Layers. GIS Software has them, most mapping software doesn’t.
A simple feature, and one that is at the core of a Geographic Information System’s power.
In fact, most people probably aren’t even aware that this feature exists. Consider a paper map; if you want to draw on the map you have no choice but to mark it up with indelible ink. A GIS layer is like a sheet of mylar plastic, you can draw on it without affecting the data on the underlying map. You can remove the mylar when you no longer need it, or you can lay another sheet over it if you need something new. If you need to add another sheet, you can draw data from a different point of view. Each mylar sheet represents some new group of information. It could be a different day, a different trip, or something else. When you no longer need it you can just remove the sheet, and file it away.
In a GIS, each map feature type will often be on it’s own layer. Examples are things such as roads, creeks and rivers, land cover, contours, etc. — each represents data with different aspects. Roads can have a type (large, medium or small). Creeks can have a flow rate. Contours have an elevation. The data associated with each type of data is part of the layer.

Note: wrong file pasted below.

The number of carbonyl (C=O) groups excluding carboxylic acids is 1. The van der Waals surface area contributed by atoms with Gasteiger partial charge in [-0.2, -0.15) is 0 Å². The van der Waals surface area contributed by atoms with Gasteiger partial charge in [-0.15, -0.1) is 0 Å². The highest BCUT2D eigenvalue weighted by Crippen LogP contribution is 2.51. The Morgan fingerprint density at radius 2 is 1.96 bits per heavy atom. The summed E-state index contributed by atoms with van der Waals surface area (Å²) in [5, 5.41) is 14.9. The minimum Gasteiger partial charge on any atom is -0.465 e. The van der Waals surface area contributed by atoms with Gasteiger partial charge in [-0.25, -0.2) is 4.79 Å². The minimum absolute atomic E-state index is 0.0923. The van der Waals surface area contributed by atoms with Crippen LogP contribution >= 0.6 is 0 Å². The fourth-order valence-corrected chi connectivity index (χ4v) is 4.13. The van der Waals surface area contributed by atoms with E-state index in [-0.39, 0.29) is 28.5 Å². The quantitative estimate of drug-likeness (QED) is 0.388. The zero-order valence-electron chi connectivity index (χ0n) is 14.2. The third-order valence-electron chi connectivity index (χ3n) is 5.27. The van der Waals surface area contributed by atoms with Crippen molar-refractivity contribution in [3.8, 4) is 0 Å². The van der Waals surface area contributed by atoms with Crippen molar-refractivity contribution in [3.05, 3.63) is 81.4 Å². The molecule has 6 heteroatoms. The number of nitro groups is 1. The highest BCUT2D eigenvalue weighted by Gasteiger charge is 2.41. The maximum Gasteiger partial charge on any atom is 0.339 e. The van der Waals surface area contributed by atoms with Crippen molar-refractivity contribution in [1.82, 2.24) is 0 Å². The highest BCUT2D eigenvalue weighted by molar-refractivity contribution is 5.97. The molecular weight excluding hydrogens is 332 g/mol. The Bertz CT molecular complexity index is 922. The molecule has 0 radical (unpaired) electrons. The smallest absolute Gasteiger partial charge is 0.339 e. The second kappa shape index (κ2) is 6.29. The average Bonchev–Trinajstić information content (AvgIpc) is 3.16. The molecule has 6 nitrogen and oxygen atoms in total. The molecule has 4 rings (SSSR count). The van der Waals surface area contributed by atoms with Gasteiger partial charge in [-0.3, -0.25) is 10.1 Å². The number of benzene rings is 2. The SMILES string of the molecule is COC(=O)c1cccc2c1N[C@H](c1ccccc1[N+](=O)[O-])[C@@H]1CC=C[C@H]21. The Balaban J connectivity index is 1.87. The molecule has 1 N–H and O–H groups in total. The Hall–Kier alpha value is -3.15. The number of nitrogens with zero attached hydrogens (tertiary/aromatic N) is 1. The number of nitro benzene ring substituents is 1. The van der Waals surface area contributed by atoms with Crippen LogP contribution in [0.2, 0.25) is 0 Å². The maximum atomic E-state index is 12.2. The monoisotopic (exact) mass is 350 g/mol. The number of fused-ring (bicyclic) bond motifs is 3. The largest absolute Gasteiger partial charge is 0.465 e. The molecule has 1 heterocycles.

TrueNorth Geospatial implements the layer as a central feature of the software, and takes it a step further — entire sources of data can be included as a layer.
The base map? A layer. The geographic grid? A layer. Your GPS tracks? Also a layer. In fact, everything you see, and some of the things you don’t see in the map window are implemented as layers.
The grid layer, for example, just overlays the geographic grid on the map. If you want to use Latitude and Longitude, or UTM, you configure your grid to display it. If you want to use both, just add two layers, one for each grid type, and you’re done. If you only want the grid to appear when the map is printed, that’ easily accomplished by changing the layer’s visibility.
The GeoRSS layer is another example. GeoRSS is a format which, like RSS, derives it’s power from being updated frequently. Examples of GeoRSS sources include NOAA’s Pacific Tsunami Warning Center, or the USGS Earthquake Feeds. Adding the GeoRSS layer causes the map to become a live document that updates itself to reflect the latest earthquake and tsunami warning status.
You can turn layers on or off, change their visibility, delete them, add them, save then as separate files, or copy and paste them to another map. You can change the level of transparency in a layer so that other data can show through.
|Base Map||Offline vector data||Map of Canada|
|Raster Data||Raster data import and display||GeoPDF and GeoTIFF|
|Tile Map||Online raster data||Bing, OpenStreetMap|
|Feature||User-drawn features overlaid on the maps||Points, lines and polygons|
|Overlays||Navigational overlay data||Navigational grid, scale information|
|WMS||Web Map Service||Similar to Tile layer, renderings information from a different type of online raster data source|
|Tracking||Active layer that tracks live position reporting devices in the field||Satellite and radio tracking devices, APRS|